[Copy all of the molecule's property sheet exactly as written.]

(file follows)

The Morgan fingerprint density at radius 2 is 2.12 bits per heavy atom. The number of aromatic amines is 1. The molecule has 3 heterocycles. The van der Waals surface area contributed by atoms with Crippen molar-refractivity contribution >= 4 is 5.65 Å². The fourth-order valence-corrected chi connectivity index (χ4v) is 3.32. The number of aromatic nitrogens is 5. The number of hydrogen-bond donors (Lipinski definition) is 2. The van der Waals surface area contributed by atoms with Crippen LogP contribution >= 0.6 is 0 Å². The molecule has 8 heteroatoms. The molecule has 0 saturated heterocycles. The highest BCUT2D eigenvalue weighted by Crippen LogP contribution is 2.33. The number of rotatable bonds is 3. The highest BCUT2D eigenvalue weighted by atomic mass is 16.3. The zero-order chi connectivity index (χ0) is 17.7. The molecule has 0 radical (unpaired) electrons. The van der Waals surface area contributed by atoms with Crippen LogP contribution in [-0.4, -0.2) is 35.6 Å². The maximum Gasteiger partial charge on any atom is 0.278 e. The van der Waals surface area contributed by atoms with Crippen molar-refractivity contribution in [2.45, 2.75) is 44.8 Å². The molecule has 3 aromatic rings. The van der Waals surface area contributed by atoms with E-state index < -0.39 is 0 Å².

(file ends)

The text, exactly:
The Morgan fingerprint density at radius 2 is 2.12 bits per heavy atom. The number of aromatic amines is 1. The molecule has 3 heterocycles. The van der Waals surface area contributed by atoms with Crippen molar-refractivity contribution >= 4 is 5.65 Å². The fourth-order valence-corrected chi connectivity index (χ4v) is 3.32. The number of aromatic nitrogens is 5. The number of hydrogen-bond donors (Lipinski definition) is 2. The van der Waals surface area contributed by atoms with Crippen LogP contribution >= 0.6 is 0 Å². The molecule has 8 heteroatoms. The molecule has 0 saturated heterocycles. The highest BCUT2D eigenvalue weighted by Crippen LogP contribution is 2.33. The number of rotatable bonds is 3. The highest BCUT2D eigenvalue weighted by atomic mass is 16.3. The zero-order chi connectivity index (χ0) is 17.7. The molecule has 0 radical (unpaired) electrons. The van der Waals surface area contributed by atoms with Crippen LogP contribution in [-0.4, -0.2) is 35.6 Å². The maximum Gasteiger partial charge on any atom is 0.278 e. The van der Waals surface area contributed by atoms with Crippen molar-refractivity contribution in [2.45, 2.75) is 44.8 Å². The molecule has 3 aromatic rings. The van der Waals surface area contributed by atoms with E-state index < -0.39 is 0 Å².